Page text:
Thomas Jefferson once said, “Agriculture is our wisest pursuit because it will in the end contribute most to real wealth, good morals, and happiness.” Students across Montana embrace this idea in schools that incorporate 4-H curricula and hands-on, learn-by-doing opportunities. Montana State University Extension educators are in a unique position to support 4-H through in-school and afterschool education.

One 4-H opportunity that was offered in school on the Flathead Reservation is the Poultry Project. Like many 4-H projects, it can be tailored for in-school or afterschool and can be done individually or as a group effort. 4-H programs offered in a school setting aim to create a diverse and fair opportunity for all youth to take part. The 4-H focus on teaching life skills often results in lessons that reach beyond the foundations of the standard school curriculum.

In 2020, more than 300 Flathead Reservation youth, and 200 more youth and families through distance learning, participated in person or virtually in the 4-H meat poultry project. The purpose of the program was to promote food sovereignty and agriculture education in elementary schools. At a time when field trips and other group activities were not available, agriculture was brought to the classroom. The Flathead Reservation Extension Office (FREO) partnered with two elementary schools to implement this two-part 4-H program. In the first phase, pre-Kindergarten through first graders were invited to learn to incubate and hatch meat poultry. Academic skills were supported through STEAM (science, technology, engineering, art, and math) activities while social development was encouraged through sharing and small group interactions.

little girl hapily holding a small brown chick.

Photo: Adriane Good, MSU Extension

While Montana State Common Core education measures were met, school and FREO educators were not expecting the level of social and emotional learning that took place. As students took ownership of the project, attendance rates increased. One school shared that a student had recently lost his mother. After multiple attempts to re-engage the family in school, the student was still not attending. However, once the incubators arrived and the poultry project began, the student did not miss a day of school. This agriculture in the classroom project did what mainstream education could not to encourage a grieving family and child to return to school. Virtual engagement also increased as families learned from home. On hatching day, one of the live feed cameras went down. At 9:30 p.m., the school principal was receiving phone calls at home because families could not watch the hatching, so staff raced to the school and got the camera rolling again.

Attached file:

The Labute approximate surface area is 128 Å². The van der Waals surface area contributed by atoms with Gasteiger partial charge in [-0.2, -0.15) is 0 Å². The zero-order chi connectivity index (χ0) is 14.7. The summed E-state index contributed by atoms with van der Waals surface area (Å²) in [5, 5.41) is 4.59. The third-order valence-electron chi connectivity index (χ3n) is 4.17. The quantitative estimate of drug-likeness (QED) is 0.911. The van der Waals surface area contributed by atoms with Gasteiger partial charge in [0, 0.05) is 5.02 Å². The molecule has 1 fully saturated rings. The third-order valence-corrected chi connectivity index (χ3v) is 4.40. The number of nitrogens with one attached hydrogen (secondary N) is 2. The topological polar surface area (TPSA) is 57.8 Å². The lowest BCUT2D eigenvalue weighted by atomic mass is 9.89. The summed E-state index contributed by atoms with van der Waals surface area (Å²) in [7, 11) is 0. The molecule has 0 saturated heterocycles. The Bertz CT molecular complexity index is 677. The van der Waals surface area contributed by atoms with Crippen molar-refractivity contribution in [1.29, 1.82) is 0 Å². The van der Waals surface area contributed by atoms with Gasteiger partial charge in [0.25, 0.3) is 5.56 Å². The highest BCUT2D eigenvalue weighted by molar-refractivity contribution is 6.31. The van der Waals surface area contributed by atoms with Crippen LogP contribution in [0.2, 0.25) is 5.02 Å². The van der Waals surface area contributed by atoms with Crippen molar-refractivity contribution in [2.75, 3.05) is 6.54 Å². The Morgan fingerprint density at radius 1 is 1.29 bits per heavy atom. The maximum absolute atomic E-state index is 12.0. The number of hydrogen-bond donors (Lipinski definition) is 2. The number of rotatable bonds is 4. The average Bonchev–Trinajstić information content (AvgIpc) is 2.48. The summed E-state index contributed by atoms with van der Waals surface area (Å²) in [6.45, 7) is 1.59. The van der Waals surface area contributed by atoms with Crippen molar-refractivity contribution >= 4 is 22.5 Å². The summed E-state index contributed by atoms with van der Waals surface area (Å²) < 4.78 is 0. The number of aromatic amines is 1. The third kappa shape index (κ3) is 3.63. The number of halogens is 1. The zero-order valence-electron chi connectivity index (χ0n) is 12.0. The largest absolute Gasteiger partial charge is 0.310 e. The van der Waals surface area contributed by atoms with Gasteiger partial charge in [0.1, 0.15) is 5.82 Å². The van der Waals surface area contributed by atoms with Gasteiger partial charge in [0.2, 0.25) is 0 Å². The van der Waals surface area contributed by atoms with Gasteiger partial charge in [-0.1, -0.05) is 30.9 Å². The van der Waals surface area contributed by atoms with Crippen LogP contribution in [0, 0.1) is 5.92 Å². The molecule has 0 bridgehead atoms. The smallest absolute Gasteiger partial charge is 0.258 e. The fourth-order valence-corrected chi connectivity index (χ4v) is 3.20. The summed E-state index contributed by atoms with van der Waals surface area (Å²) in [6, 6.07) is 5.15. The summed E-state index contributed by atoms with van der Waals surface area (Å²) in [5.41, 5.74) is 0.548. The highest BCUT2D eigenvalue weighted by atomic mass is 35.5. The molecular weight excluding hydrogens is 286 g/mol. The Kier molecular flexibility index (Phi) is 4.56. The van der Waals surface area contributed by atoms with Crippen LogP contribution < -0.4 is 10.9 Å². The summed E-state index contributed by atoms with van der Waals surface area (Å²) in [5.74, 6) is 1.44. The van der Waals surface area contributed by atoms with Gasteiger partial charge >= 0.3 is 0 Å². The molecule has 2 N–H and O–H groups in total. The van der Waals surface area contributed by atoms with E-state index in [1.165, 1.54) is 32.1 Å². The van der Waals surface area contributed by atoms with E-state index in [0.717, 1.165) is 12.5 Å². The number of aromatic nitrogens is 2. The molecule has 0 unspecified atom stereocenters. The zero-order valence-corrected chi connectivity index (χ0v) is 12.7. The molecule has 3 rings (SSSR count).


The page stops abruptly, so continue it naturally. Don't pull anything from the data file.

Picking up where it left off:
The second phase of the project began as summer arrived. Hatched chicks were taken to the Extension Agent’s house to finish maturing. Then at harvest, older elementary and high school youth were invited to learn about where food comes from and the importance of growing and sustaining food resources. Youth who had never seen or touched a live chicken were given the opportunity to do so. Students discussed the process of raising meat poultry and collaborated with a trained butcher to harvest the chickens. One young man said, “Next year I am going to raise my own chickens and feed my own family.” Cultural practices included talking about the indigenous traditions of hunting/gathering and giving prayers to thank the chickens for their gift of sustenance. According to tradition, as a first-time project, all 55 pounds of meat were given away. The Tribal Elders lunch program was the recipient of this gift.

Both schools have continued to work with FREO to host the project during each spring quarter. When asked about funding for this or similar 4-H projects, FREO educator Brenda Richey recommended keeping an eye out for grant opportunities, listening and responding to community supporters, and being willing to think outside of the box. Last year, with heightened awareness of avian flu, support came from the local FFA high school chapter. Two FFA teens had their own poultry flock of egg layers, and donated a variety of eggs for Phase 1. This allowed the project to get eggs all from one place and in return, the hatched chicks went back to their original flock. These two FFA high school students supported a school-wide student assembly for the 4-H poultry project, and brought hens for a 4-H live demonstration. The willingness to think outside of the box for this sustainable agriculture in the classroom 4-H poultry program led to learning and teaching opportunities for multiple ages. For more information about this program, contact Brenda Richey at (406) 731-3810 or email her at [email protected].

little girl and adult interacting with egg incubator.

Photo: Brenda Richey, MSU Extension


Brenda Richey is the MSU Extension Agent on the Flathead Reservation.